Tuesday, June 8, 2010

When it Comes to Fraud Risks, "Cash is King"

Tuesday, June 8, 2010
By now most of you are familiar with or at least aware of SAS 99, Consideration of Fraud in a Financial Statement Audit, which requires the auditor to gather, assess, and respond to information regarding fraud that could lead to the risk of material misstatement in an organization's financial statements. Subsequently the AICPA issued the set of risk assessment audit standards requiring auditors to obtain a more in-depth understanding of an organization in order to better identify the risks of material misstatements in the financial statements they were auditing, including the risk of fraud. While these standards discuss financial reporting risks and misstatements of an organization's financial statements, there's also a call to address misappropriation of assets, i.e. theft of assets or fraudulent expenditures.

Most times when you read about the occurrence of fraud in a non-profit organization, it’s usually about theft or misappropriation of assets, and it usually involves cash; and these are the ones that make the papers. Most non-profits don't want those outside the organization to know that theft has occurred; it’s just not good PR, particularly if you're a local organization looking for donations from the public or some other donor who wants to know the money is being put to good use (not the bookkeeper’s vacation home). Those in the organization who have incentive, opportunity, and attitude to rationalize their behavior will generally "go for the green" if you let them. So how should this risk be addressed?
Familiar battle cries...."Where was the Board", "Where was management", "Why didn't the auditors catch this", just to name a few. You've heard them before.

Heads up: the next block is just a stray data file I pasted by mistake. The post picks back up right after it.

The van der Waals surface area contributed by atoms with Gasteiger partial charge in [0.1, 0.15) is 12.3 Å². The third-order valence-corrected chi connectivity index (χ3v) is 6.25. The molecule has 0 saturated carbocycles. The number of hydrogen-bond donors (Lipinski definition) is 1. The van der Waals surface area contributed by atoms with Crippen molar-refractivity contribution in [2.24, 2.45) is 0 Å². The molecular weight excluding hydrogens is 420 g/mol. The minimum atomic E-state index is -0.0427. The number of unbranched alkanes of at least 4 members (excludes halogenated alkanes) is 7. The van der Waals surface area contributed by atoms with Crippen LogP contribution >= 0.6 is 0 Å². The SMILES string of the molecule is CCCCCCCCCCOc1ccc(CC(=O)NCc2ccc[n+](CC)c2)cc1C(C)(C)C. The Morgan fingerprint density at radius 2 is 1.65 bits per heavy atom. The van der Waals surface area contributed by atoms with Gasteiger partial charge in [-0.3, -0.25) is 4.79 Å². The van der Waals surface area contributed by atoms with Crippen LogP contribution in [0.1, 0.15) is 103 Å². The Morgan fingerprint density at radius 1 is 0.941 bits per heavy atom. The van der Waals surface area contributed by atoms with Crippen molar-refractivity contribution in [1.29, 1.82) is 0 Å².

Good governance by the Board includes financial oversight - we've addressed this in some of our previous Blogs. If the organization is small and doesn't have the luxury of adequate personnel to provide proper segregation of duties, someone on the Board, preferably someone with knowledge of financial matters, needs to be involved. Things for the Board to consider:

• review and signoff on monthly bank reconciliations and credit card statements

• obtain access to bank account, credit card, and general ledger information for review purposes

• require a second signature on all checks (or at least the larger ones - set a limit)

These or similar practices can be used by management where there's limited personnel and a shortage of controls. If possible, management should perform its own internal fraud risk assessment, focusing on the use of cash and related controls for cash receipts and disbursements. (see “Managing the Business Risk of Fraud: A Practical Guide”.
For us auditors, as we gain a thorough understanding of the organization’s control environment, policies, procedures, systems and controls (as outlined above), we need to then verify that such oversight and preventative measures are, in fact, in place and working. Consider using data extraction software and similar tools to identify certain populations or trends, i.e. payments to “cash”, individuals, similar vendors, as well as common addresses, etc.

A commonly used small business general ledger software package allows the user to “turn off” the audit trail feature, so a check can be generated and the payee subsequently changed in the system. Depending on the general ledger software and the ability to manipulate transactions in the software, consider examining original cancelled checks (or copies received directly from the bank) to ensure the payees and endorsements are consistent with the payee recorded in the general ledger.

Remember, non-profits don’t get bad press because their employees or volunteers steal office supplies and office furniture and equipment. When it comes to fraud risks and the related financial losses, “CASH IS KING”. Make sure this asset is well protected and being put to good use in achieving the organization’s mission.


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